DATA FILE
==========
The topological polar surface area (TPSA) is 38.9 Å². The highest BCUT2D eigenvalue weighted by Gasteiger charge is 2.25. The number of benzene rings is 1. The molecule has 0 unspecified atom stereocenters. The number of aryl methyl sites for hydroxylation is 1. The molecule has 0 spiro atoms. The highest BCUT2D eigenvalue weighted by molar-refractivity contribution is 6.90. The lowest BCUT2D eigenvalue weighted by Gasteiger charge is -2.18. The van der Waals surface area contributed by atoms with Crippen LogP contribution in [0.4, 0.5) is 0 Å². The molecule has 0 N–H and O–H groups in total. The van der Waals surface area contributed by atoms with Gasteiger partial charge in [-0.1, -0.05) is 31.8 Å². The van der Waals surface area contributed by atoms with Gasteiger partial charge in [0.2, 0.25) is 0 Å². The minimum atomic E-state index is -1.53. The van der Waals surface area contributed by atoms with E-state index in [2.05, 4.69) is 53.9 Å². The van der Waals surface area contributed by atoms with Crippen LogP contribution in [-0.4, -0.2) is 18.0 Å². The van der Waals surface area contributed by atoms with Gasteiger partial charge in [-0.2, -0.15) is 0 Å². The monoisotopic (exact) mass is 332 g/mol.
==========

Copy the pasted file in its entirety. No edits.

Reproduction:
The topological polar surface area (TPSA) is 38.9 Å². The highest BCUT2D eigenvalue weighted by Gasteiger charge is 2.25. The number of benzene rings is 1. The molecule has 0 unspecified atom stereocenters. The number of aryl methyl sites for hydroxylation is 1. The molecule has 0 spiro atoms. The highest BCUT2D eigenvalue weighted by molar-refractivity contribution is 6.90. The lowest BCUT2D eigenvalue weighted by Gasteiger charge is -2.18. The van der Waals surface area contributed by atoms with Crippen LogP contribution in [0.4, 0.5) is 0 Å². The molecule has 0 N–H and O–H groups in total. The van der Waals surface area contributed by atoms with Gasteiger partial charge in [-0.1, -0.05) is 31.8 Å². The van der Waals surface area contributed by atoms with Gasteiger partial charge in [0.2, 0.25) is 0 Å². The minimum atomic E-state index is -1.53. The van der Waals surface area contributed by atoms with E-state index in [2.05, 4.69) is 53.9 Å². The van der Waals surface area contributed by atoms with Crippen LogP contribution in [-0.4, -0.2) is 18.0 Å². The van der Waals surface area contributed by atoms with Gasteiger partial charge in [-0.2, -0.15) is 0 Å². The monoisotopic (exact) mass is 332 g/mol.